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Late pregnancy, winter weather increase livestock energy demands

by Wyoming Livestock Roundup

January exited with a blast of arctic cold. About this time, many gestating ewes and cows entered the third trimester, marking the last phase of pregnancy in which the bulk of fetal growth occurs.

The energy demands of cold temperatures and pregnancy increase the nutritional requirements of ewes and cows, and this is especially true for yearling ewes or first-calf heifers which are still making gains toward their mature body size. 

Nutritional requirements 

The 2022 University of Wyoming (UW) Extension bulletin “Supplementation Considerations for Ewes Managed on Dormant Winter Pastures and Rangelands” contains an excellent overview of nutritional requirements of sheep during this period with critical environmental and physiological burdens. 

On the beef cattle side, there is the 2015 University of Nebraska-Lincoln Extension bulletin “Supplementation Needs for Gestating and Lactating Beef Cows and Comparing the Prices of Supplement Sources.” 

These publications can be found online at and, respectively.

Supplementing with alfalfa, distillers’ grains or range cake supplies rumen degradable protein (RDP) – formerly known as degradable intake protein (DIP) – and can be an excellent source of nutrition during critical environmental and physiological burdens. 

This protein boosts rumen microbes which break down low-quality forages and helps the animal access energy which would otherwise be locked up in cellulose. 

Energy needs and disease

When forage is low in quality, as it often is during winter and after drought, it can become physically impossible for animals to consume enough to meet their energy or protein needs – they simply run out of space in their digestive systems. The growing fetus and expanding uterus further restrict the rumen and capacity for feed intake. 

Without proper management, the animal can go into a negative energy balance and begin to metabolize stored energy in the form of body fat reserves. This puts the body into a state of ketosis.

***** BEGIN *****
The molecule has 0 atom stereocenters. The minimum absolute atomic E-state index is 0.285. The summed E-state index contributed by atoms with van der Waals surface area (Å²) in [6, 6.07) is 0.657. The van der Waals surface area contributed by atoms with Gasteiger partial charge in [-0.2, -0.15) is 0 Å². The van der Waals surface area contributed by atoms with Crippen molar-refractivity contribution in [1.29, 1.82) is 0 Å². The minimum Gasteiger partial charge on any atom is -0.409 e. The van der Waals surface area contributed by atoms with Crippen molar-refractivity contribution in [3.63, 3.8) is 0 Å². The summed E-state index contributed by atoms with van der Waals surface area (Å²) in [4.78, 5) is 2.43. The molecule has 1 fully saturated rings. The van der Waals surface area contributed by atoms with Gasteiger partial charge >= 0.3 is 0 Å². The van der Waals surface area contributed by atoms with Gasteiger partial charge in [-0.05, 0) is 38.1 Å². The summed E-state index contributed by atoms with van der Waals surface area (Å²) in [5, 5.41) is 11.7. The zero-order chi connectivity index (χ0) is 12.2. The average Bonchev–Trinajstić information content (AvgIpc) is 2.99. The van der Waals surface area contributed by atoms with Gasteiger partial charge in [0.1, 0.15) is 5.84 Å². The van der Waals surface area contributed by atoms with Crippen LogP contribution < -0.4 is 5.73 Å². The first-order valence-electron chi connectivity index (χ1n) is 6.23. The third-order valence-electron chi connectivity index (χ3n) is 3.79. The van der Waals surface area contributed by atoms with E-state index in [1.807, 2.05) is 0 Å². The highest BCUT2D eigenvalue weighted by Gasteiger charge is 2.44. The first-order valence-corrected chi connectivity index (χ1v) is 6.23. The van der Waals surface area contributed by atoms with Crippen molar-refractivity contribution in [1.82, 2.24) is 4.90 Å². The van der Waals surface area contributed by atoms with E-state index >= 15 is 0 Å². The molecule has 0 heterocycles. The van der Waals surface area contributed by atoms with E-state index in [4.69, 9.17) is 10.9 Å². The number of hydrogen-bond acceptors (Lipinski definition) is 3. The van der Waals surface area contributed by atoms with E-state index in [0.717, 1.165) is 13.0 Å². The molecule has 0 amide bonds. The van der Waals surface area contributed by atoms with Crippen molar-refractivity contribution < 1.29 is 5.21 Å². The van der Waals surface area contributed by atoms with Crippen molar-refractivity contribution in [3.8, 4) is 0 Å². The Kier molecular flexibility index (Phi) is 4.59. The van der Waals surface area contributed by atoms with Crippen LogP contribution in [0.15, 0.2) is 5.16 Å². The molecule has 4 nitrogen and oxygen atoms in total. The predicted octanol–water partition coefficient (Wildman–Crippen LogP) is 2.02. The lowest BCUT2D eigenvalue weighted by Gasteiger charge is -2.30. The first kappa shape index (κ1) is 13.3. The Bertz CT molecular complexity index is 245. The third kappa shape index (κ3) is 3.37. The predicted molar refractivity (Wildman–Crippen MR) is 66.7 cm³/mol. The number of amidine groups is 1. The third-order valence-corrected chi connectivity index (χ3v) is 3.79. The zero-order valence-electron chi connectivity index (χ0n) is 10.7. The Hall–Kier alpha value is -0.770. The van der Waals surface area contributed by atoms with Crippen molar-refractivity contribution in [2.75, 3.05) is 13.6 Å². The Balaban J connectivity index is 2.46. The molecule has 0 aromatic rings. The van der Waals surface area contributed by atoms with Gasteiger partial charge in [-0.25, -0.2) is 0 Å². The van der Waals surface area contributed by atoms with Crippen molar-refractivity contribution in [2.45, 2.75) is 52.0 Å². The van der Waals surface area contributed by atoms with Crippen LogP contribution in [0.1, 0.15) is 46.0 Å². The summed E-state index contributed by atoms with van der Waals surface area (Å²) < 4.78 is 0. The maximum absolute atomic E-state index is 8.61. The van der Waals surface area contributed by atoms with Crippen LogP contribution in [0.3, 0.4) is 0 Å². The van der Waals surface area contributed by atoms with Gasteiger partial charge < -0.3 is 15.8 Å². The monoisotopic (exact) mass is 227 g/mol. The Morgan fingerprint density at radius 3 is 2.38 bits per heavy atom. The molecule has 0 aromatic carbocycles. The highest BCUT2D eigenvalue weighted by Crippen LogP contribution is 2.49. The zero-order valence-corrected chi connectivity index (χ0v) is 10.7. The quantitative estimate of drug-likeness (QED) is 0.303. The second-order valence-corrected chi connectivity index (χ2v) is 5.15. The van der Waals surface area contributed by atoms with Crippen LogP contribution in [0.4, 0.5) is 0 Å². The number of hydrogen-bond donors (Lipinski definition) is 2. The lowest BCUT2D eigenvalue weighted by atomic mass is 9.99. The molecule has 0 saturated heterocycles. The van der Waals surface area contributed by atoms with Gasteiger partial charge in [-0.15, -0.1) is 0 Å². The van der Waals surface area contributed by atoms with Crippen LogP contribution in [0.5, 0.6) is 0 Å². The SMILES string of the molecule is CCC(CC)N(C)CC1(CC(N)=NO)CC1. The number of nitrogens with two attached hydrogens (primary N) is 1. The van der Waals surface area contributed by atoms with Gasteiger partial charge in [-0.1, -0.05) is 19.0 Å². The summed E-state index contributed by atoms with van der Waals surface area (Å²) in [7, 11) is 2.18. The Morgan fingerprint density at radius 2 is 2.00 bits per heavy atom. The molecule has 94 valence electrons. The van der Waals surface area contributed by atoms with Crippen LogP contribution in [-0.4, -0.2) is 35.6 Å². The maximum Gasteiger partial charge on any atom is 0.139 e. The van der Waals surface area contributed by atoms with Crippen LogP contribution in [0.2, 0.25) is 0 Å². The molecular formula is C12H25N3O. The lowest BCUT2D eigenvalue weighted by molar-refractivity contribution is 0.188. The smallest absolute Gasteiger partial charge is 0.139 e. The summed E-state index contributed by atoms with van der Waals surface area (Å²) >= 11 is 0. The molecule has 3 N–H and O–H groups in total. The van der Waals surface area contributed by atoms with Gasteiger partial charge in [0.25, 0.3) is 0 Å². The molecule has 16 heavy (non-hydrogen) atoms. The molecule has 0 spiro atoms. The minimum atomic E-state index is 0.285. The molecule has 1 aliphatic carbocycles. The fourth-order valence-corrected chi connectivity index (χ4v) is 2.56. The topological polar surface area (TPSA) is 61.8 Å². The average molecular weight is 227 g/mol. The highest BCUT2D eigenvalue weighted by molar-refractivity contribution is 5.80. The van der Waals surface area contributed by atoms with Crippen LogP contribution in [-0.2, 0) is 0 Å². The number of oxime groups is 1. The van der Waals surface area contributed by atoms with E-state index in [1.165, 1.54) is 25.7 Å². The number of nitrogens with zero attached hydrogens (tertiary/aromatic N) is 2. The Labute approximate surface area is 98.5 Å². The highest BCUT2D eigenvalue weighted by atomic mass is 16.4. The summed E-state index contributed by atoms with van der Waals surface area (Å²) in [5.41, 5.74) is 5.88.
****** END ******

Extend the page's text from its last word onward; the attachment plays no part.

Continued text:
If sustained for long periods, ketosis can develop into the metabolic disease commonly known as pregnancy toxemia. This is not the result of a calcium deficiency, as in milk fever, or a deficiency of magnesium, as in tetany, although these diseases should be ruled out when consulting with a veterinarian. 

Pregnancy toxemia is most likely to present late in gestation in sheep and goats carrying multiple offspring or in obese individuals, due to the spatial restrictions imposed on the rumen. 

Less frequently observed in cattle, pregnancy toxemia is most likely at or near peak lactation in high milking capacity individuals fed poor-quality diets which similarly enter a negative energy balance.

Common symptoms of pregnancy toxemia include an animal going off feed and showing lethargic behaviors, progressing to recumbency and death in severe cases. 

Neurological signs such as head pressing or circling may also occur as a result of ketone buildup in the blood. 

Routine observations and treatment 

As ranchers make their daily animal checks, they should look closely for any individuals appearing depressed and “out of it.”

Are they tracking movement? Are their ears up and eyes bright? Are they keeping their heads up as the rancher approaches? Are they up and eating at feeding time? 

These are routine livestock husbandry observations, but catching any problem animals early can lead to the best outcomes.

If pregnancy toxemia is suspected, work with a veterinarian to develop a treatment plan. Since the cause is a deficit in available energy, supplementation with rapidly available glucose is often the simplest and least invasive therapy. 

Many over-the-counter oral drenches are available to counter the effects of ketosis, but be sure the product is labeled for use in the correct species. Something labeled for use in cattle may not be labeled for use in sheep and vice versa. 

In extreme cases, a veterinarian can administer an intravenous glucose infusion. Watch affected animals closely for secondary infection during recovery from pregnancy toxemia.

While treatments are available, it is best to prevent pregnancy toxemia and/or ketosis from occurring in the first place. Ensure animals consume a high-quality, balanced diet and have access to clean water from late gestation to peak lactation. 

Use body condition scoring (BCS) to maintain breeding females in moderate flesh – BCS three to four for sheep and BCS five to six for cattle – avoiding both the thin and obese extremes of the scale. 

Utilize grain or concentrate supplements as appropriate, especially to provide sufficient protein when grazing dormant winter range, as animals enter the third trimester of gestation – 100 to 150 days of gestation for sheep and seven to nine months for cattle – or to counter the effects of severe winter weather events. 

For the rancher, nutritional management is one of the most powerful tools to prevent disease and enhance productivity. Producers can work with their local UW Extension educator to answer questions about winter livestock rations. 

Micah Most is the agriculture and natural resources educator with University of Wyoming Johnson County Extension. He can be reached at, 307-684-7522 or on Facebook and Instagram @UWExtensionJohnsonCounty.

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